Open Mike at Java Joe's

It is another Monday night in San Diego. Another week of classes or work are ahead, and people are already asking, “”Is it Friday yet?””

At Java Joe’s open mic night at 1956 Bacon Street in Ocean Beach, Monday nights are a lively mix of song and laughter. Wendy, the open mic’s emcee, takes the stage and leads everyone in a rendition of the open mic theme song. The crowd knows the song well — many of them come to Java Joe’s every Monday night. They come in baseball caps and business suits, and play guitars, saxophones or flutes. One man even plays his homemade percussion instrument. Each night features a wide variety of performers, well worth the $3 cover charge.

There is a myth about open mic nights: that they are a sort of breeding ground for raw, unbridled talent. In most cases, this is not true. A usual open mic will have a handful of girls singing about ex-boyfriends and guys growling warped renditions of the blues. There are always one or two gems but for the most part it is painfully obvious why some people have record deals and other’s don’t.

At Java Joe’s, there are more than just a few gems. Every performer is unique, and shockingly, they are very good. On Monday night (Oct. 9th) the line-up began with Matt Carone, who, after hearing a few jokes about his last name, claimed it was French for “”I don’t give a shit.”” Imagine his set as Bob Dylan as a Hell’s Angel.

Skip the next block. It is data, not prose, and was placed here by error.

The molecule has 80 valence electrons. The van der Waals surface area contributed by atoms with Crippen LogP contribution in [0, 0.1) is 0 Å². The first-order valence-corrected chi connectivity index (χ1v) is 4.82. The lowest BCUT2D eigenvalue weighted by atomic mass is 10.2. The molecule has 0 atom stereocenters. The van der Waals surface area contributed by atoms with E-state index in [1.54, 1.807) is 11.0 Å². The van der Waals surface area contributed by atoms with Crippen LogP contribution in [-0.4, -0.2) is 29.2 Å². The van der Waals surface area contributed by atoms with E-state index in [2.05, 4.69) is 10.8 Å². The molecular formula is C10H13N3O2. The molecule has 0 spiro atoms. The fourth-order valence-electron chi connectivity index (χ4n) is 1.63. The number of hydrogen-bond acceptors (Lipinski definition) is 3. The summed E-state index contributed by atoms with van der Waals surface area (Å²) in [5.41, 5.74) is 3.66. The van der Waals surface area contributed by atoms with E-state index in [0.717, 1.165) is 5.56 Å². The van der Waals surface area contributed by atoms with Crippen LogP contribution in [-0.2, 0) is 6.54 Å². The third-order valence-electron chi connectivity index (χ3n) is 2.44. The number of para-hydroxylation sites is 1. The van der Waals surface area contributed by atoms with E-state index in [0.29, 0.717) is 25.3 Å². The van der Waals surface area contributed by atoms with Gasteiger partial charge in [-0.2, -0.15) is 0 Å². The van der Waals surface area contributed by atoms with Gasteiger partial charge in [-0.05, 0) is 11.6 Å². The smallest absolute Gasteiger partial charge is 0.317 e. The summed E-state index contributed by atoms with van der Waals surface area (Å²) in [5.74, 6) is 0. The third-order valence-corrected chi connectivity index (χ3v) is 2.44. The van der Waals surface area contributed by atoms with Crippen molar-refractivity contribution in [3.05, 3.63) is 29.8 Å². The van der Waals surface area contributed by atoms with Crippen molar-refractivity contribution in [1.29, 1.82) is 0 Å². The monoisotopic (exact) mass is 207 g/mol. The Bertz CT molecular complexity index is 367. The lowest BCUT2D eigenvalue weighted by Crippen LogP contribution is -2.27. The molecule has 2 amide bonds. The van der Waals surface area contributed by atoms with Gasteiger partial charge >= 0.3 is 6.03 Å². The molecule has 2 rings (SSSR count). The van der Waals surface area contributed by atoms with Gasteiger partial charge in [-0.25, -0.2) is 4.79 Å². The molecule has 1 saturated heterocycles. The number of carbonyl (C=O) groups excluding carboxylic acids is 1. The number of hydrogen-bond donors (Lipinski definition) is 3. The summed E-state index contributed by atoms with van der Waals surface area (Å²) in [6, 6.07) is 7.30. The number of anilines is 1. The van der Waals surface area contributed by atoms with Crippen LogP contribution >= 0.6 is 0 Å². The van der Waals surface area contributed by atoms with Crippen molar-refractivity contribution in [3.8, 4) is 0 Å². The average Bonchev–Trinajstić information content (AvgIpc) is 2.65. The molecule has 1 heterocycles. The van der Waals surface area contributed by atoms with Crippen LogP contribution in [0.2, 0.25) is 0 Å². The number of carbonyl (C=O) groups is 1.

The dim lighting and intimate setting embraced all the performers who took the stage. Whether they made mistakes or stole the show, Wendy was never condescending or insulting. He complemented everyone and the crowd followed his lead.

Later in the evening, it was Johnny Love’s turn. Johnny must have been a thespian in high school because his 10-minute set combined humor and camp with a rich voice and great songs. Unlike most open mics, Java Joe’s allows dance, comedy and poetry. Any oddball talent is good enough for their stage, as long as it does not exceed the two-song/10-minute time limit.

So will any of the performers at open mic nights become the next Jewel? Maybe. Or, then again, probably not. After the last latte has been poured and the coffee filters have been emptied, everyone goes back to their day jobs. If you drive two hours north to Los Angeles on any given Wednesday (most open mics in L.A. are on Wednesday nights) you will find an entire calendar section of L.A. Weekly full of open mics from Common Grounds in the suburbs to Highland Grounds in the city. Anytime live music is played in Los Angeles, even if it is someone playing the xylophone, there is always the underlying hope that, somewhere out in the audience, there might be an A&R rep, and a waitress could become a rock star within a week. Is there any truth to this illusion? NO. In Ocean Beach, it’s all about music that may never come out of your stereo but will still echo in your head.

In a time when decent entertainment is expensive and most concert tickets are over $40, Java Joe’s is an affordable yet fun way to spend a Monday night — especially since nobody cracks open the books until Wednesday anyway. The sign-ups begin at 7 p.m. and the show starts at 7:30 p.m. For more information check out the Java Joe’s Web site: http://javajoes.org, or call (619) 523-0356.